Power Up your Promotions

Clock icon 10 min read Calendar icon Oct 4, 2017

Power Up your Promotions – The Amplification Toolbox

The marketing world has seen a sea change in tactics and technologies, and campaigns often strive to incorporate these innovations in order to ‘wow’ a digitally blasé consumer base. But although innovative tactics can be eye-catching within a crowded promotional landscape, a multi-pronged media approach that balances innovative digital with traditional marketing channels, within the key levers of paid, owned, and earned media is what can truly amplify the effects of any one tactic — and serve as the ‘tool box’ for a promotion. In order to help our brand and agency clients understand all the tools in the amplification tool box, we’ve put together this guide to Powering Up Promotions.


Give your promotions a one-stop landing page on your websites, with easy to follow ‘how to participate’ details – if the promotion involves selling tickets, or signing up for a sweepstake, make sure there are direct, highlighted links to booking widgets or entry forms. Sounds simple right? Still, we’re often surprised to see brands miss this basic step, making their promotions hard to find on their owned sites.

Blogging is one of the most effective inbound marketing techniques around, as it helps establish leadership in an industry, and also boosts search engine rankings by adding fresh content to owned media. Don’t miss this step in a promotion – create content that ties in with your promotions, and circulate your blogs via social media and on your websites.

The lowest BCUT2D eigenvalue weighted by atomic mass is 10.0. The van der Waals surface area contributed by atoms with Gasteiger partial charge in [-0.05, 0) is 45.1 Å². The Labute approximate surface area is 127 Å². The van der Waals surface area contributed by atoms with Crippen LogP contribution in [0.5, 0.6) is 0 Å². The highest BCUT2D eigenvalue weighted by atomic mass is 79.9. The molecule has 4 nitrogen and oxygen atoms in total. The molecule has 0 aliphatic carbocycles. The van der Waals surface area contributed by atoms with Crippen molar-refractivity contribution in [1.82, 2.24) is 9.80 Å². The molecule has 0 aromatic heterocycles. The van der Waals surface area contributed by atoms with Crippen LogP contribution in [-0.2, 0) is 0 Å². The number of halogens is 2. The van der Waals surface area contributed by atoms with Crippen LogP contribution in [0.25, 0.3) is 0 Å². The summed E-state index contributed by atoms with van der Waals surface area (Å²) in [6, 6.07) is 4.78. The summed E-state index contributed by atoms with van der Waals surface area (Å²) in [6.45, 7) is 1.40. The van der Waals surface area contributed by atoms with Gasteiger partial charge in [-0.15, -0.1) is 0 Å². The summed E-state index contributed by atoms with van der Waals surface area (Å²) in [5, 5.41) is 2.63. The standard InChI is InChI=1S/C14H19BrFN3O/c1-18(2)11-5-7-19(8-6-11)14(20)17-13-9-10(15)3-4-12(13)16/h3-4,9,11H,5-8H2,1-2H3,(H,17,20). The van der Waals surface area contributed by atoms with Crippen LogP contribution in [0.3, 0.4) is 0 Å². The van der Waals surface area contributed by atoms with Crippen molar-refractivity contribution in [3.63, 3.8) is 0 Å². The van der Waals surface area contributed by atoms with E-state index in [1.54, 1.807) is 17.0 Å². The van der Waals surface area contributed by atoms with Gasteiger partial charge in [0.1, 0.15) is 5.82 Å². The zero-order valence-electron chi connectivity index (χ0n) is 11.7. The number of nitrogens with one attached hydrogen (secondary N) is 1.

You NEED to leverage social media to amplify pretty much anything these days. These are some examples of how brands can make a splash on social:

Join in on popular social media traditions that already have a loyal audience: Volkswagen, for example, effectively uses #tbt (“Throwback Thursday”) to visually showcase the evolution of their automobiles, inducing nostalgia and conversation around their brand.

Create a fun social experience: Oscar Mayer created an entertaining social media journey to drive bacon sales – testing the theory that Oscar Mayer bacon was ‘as good as currency’, they sent a man cross-country with no cash or credit cards – just a refrigerated truck of its branded bacon. All barters were arranged via social media and videos of the barters were distributed online. After 41K barters, the barterer made it across the country, and earned more 300+MM impressions for his experience, and gave Oscar Mayer a ton of promotional buzz.

Use contests to build a social buzz: Sweepstakes and photo contests can be great, as anyone with a social media account and a few spare seconds can enter them, and they also give brands access to great user-generated content that can be reused. Kellogg’s partnered with Snipp to leverage social media to connect with teens and millennials and create user generated content for Pringles. The brand put out a call to users to submit a video of themselves playing drums on Pringles cans – hashtag entries via Twitter and Instagram were moderated by Snipp, and select submissions were entered for a chance to win money for their high school bands or gift cards to participating stores.

One of the oldest, but most effective marketing plays can’t be ignored. Research shows that unique click-to-open rates remain steady for email marketing at 20%, proving that the platform is still effective – when used effectively.

Have a clear call to action

Make it personalized: WeddingWire, an online marketplace for all things wedding planning related, makes good use of personalized emails. By using witty, personalized subject lines, the brand inspires recipients to click on the email, check out their offerings, and forward the email onwards to boost word-of-mouth influence.